Rebel State Historic Site
Rebel State Historic Site traces its origin back to the days of the American Civil War. According to a local legend, a young Confederate soldier became separated from his unit and shortly after he stopped at a spring for a drink of water the lad was spotted by three Union cavalrymen and killed.
The Barnhill family, local residents who had spoken with the soldier shortly before he was shot, discovered his body and buried him beside the road where he had died. In 1962, area residents placed a marker on the spot and began to hold annual memorial services in honor of the Unknown Confederate Soldier. Rebel State Historic Site has been established at this soldier's final resting place.
But it's the people's love for country and gospel music and their need for an attractive outdoor gathering place that has made Rebel grow and prosper. Musical programs at Rebel throughout the year commemorate the strong folk music traditions of this area of the state.
Set in the piney hills of northwestern Louisiana, the Louisiana Country Music Museum contains exhibits that tell the story of how various folk music traditions developed in this region--from early gospel and string band music to the country sounds we enjoy today. The museum, which depicts a stringed musical instrument in its architectural design, also honors the contributions of the many Louisiana natives who have become prominent in the country music and gospel music professions. The museum contains costumes, instruments and pictures that have been donated by the above mentioned performers, including Roy Acuff's fiddle and yo-yo, as well as one of Hank Williams Jr.'s shirts.
An amphitheater serves as a showplace for the ongoing musical traditions of North Louisiana. Bluegrass, country, gospel and folk concerts are some of the exciting events taking place onstage at Rebel State Historic Site. Non-profit groups are also invited to hold events at the amphitheater so that many visitors can enjoy the fine environment at Rebel SHS.
Picnic areas with adjacent barbeque pits are available on a first come, first serve basis, while the picnic pavilion equipped with kitchen facilities, an ice machine and microwave oven, can be reserved online.
Los Adaes State Historic Site (1 mile northeast of Robeline on LA Hwy. 485) - The 14-acre site located on the "El Camino Real" near Natchitoches features the remains of a Spanish fort garrisoned in the 1700s to protect Texas from the French. It is a major archaeological site and offers interpretive programs.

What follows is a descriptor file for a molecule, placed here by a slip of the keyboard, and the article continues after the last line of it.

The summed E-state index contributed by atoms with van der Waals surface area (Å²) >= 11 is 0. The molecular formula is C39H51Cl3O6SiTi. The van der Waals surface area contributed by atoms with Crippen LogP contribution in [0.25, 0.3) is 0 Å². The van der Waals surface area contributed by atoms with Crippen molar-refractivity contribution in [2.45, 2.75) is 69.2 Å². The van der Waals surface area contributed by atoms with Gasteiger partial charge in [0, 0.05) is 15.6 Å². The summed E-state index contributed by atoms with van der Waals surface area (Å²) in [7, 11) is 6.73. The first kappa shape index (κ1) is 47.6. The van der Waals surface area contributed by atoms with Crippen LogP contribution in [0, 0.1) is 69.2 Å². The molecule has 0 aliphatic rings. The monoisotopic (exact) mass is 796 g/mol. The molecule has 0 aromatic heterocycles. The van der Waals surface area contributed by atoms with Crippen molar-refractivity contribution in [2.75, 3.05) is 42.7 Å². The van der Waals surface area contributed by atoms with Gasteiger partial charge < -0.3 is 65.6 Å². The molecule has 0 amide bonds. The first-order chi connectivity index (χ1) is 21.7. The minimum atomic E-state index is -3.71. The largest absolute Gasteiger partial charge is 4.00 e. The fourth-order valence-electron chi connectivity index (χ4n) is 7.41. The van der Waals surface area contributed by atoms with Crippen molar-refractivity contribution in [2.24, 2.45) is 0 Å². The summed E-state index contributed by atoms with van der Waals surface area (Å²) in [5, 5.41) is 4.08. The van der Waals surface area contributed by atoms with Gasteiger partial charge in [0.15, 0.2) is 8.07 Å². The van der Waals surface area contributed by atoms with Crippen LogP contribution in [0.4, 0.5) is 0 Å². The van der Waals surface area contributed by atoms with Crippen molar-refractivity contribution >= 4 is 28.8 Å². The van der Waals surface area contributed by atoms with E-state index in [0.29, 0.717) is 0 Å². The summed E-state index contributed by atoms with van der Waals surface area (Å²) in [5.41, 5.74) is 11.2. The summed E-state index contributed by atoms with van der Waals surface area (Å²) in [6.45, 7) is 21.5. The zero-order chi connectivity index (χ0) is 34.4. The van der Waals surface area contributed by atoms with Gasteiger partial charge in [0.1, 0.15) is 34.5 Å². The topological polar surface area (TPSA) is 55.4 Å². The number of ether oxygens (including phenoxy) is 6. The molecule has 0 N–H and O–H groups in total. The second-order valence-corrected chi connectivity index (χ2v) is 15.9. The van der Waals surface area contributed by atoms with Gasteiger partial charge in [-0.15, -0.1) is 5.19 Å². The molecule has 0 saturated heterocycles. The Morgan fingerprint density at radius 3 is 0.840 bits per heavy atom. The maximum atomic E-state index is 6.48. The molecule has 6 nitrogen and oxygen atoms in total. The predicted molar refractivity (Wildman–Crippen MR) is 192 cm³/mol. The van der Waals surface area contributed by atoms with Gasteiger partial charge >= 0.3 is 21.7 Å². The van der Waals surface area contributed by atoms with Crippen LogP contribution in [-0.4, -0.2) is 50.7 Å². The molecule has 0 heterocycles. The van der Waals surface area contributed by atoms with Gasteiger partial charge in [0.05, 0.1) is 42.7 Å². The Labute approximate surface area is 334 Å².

Fort Jesup State Historic Site (6 miles east of Many off LA 6, formerly the "San Antonio Trace") - The site of a fort established in 1822 by Zachary Taylor to secure the western border of the U.S. frontier, the fort existed for 26 years as one of the strongest garrisons in Louisiana. The site features the original field kitchen, a replica of an officers' quarters which serves as a museum and visitors center, and interpretive programs.
North Toledo Bend State Park (9 miles southwest of Zwolle off LA 3229) - Located on Toledo Bend Reservoir, the park offers fishing, boat launch, improved campsites, 10 vacation cabins, group camp facilities, an Olympic-sized swimming pool, picnicking, pavilion, playgrounds, trails and a conference center.
Mansfield State Historic Site (4 miles south of Mansfield on LA 175) - The site of the last major Confederate victory of the Civil War. Visitors may take daily tours, see interpretive programs, spend time in the museum with its comprehensive collection of Civil War artifacts, and walk the trail through the battlefield area.
Hodges Gardens State Park (6 miles south of Florien on Hwy. 171) - Day-use visitors will enjoy the nature trails and extensive picnic area. Water from the 225-acre lake is pumped through an extensive system of pools and waterfalls, adding to the beauty of the formal gardens.
Fort St. Jean Baptiste State Historic Site (155 rue Jefferson, Natchitoches) - Located on the banks of historic Cane River, the fort is a full-scale replica of a French colonial fort built in the 1730s. Featured are log walls sharpened to protect the barracks, a warehouse, chapel, mess hall, powder magazine, Indian dwellings and interpretive programs.
Historic Town of Natchitoches (off I-49 on Cane River Lake) - The oldest settlement in the Louisiana Purchase, it has a 33-block Historic Landmark District featuring Creole architecture, bed and breakfasts, restaurants, shops and historic homes.
Cane River Country (South of Natchitoches along LA 1) - Features some of the South's oldest plantation homes situated along the 32-mile oxbow-shaped Cane River Lake. The countryside is dotted with pecan orchards, cotton farms, historic landmarks, plantations and churches.
Sabine Wildlife Refuge (5 miles south of Zwolle) - This 14,780-acre area of loblolly and short leaf pine is open to visitors to enjoy hunting, birding, and camping.
National Fish Hatchery and Aquarium (615 Hwy. 1 south, Natchitoches) - Tours feature aquarium exhibits of native Louisiana fish species and include turtles and alligators, as well as a video presentation. Visitors may also observe seasonal operations such as feeding fish, hatching eggs and harvesting fish.